Scott Maltz is a real American hero.
The 21-year-old veterinary technologist major from Bellmore, Long Island was recently honored by the Nassau County police department for his courage and dedication to his community.
In addition to the honor bestowed upon Maltz by the Nassau County police commissioner, he also received certificates of merit from two county legislators.
“My father and I were on our way home from the movies when we saw a woman in her late teens or early 20s walking northbound in the southbound lane of a three lane highway,” Maltz said.
The volunteer firefighter/EMT initially assumed she was in an accident.
“I noticed she was covered with blood. My initial thought was that she was in a car accident so I told my father pull the car over,” he said. “I saw a car down the road stopped and thought she was in it or it was involved in the accident.”
However, Maltz quickly realized it was anything but a routine car accident.
“I then realized something was a miss. I had, by this point, convinced the young woman to sit down and began asking her questions that I learned to ask from an EMT course I had just taken,” he said.
After getting important information like her name, age and medical history he uncovered more clues that indicated something was very wrong.
“While I was asking these questions, I was assessing her injuries and found many cuts, abrasions and deep lacerations to her hands, face and head,” Maltz recalled. “I began bandgaging her wounds as best I could with limited medical supplies.”
While his father was on the phone with a 911 emergency operator, he called the local fire department directly, relayed the information to them and told them he needed an immediate response.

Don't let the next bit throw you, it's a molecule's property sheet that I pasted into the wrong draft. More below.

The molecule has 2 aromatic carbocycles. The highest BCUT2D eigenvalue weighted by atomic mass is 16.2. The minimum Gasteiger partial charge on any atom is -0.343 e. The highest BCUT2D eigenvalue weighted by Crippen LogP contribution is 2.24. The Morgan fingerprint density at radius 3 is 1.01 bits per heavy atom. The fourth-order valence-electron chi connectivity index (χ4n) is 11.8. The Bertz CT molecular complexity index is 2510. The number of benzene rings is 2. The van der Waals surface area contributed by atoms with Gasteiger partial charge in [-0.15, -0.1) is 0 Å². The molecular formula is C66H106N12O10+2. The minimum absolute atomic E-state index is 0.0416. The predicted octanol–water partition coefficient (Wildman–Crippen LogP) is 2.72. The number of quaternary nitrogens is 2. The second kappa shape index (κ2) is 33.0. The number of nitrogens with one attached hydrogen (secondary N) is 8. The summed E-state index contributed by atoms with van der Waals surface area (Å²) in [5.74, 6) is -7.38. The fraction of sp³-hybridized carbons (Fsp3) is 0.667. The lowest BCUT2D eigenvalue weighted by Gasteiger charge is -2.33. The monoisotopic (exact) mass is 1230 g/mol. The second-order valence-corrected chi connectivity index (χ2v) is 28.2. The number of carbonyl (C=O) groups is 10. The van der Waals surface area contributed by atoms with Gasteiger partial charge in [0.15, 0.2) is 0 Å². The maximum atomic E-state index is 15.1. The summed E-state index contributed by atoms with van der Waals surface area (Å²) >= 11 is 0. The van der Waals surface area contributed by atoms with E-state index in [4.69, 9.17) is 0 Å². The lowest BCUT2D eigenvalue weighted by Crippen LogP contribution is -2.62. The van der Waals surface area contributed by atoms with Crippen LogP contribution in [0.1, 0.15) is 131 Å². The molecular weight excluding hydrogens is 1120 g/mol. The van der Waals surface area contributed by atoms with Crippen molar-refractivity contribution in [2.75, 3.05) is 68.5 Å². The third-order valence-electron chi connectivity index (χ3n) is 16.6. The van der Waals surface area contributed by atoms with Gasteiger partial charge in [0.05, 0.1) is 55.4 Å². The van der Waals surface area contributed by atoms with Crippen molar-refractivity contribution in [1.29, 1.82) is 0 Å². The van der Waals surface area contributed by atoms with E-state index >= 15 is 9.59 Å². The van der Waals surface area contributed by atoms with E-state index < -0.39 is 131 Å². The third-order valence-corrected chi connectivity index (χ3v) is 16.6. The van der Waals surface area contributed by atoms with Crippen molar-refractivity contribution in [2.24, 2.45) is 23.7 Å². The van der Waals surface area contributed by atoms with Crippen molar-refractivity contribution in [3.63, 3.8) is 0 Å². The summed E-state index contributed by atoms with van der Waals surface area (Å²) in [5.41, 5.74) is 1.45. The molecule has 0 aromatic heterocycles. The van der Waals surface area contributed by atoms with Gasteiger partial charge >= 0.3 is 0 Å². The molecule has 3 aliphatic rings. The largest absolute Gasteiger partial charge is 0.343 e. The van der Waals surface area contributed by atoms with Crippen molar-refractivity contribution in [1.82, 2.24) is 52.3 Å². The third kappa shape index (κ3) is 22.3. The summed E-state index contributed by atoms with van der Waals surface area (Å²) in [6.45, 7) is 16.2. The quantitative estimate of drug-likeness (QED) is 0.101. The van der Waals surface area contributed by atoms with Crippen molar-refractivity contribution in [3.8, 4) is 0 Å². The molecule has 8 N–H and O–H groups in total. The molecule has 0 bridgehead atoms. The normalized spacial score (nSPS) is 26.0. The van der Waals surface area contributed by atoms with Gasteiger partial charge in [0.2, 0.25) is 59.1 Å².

“I was later informed by the firemen and police officers that if I had not stopped and given her the care I did she would have not survived,” Maltz said. “It turned out the 21-year-old girl from Connecticut was a student at a college in Queens. She had gotten a ride to the train station from some guy she met at a party. While on route, he took her into the nearby woods and tried to rape her before she escaped.”
While Maltz was aiding the girl, the rapist was still on the loose. Despite this, Maltz kept a level head on his body and did what he needed to do.
Maltz said he plans on continuing serving as a firefighter for years to come.
“I plan on being a firefighter for as long as I am physically and mentally capable,” Maltz said. “I am planning on working to become an officer within the next two years.”
Despite his acclaim and distinguished honors, Maltz, like a true hero remains modest.
“What I did was not for fame or publicity, it was just something I did, but am proud of it,” Maltz explained. “No matter how nice a person seems, one must always be conscious of the fact that bad people are everywhere.”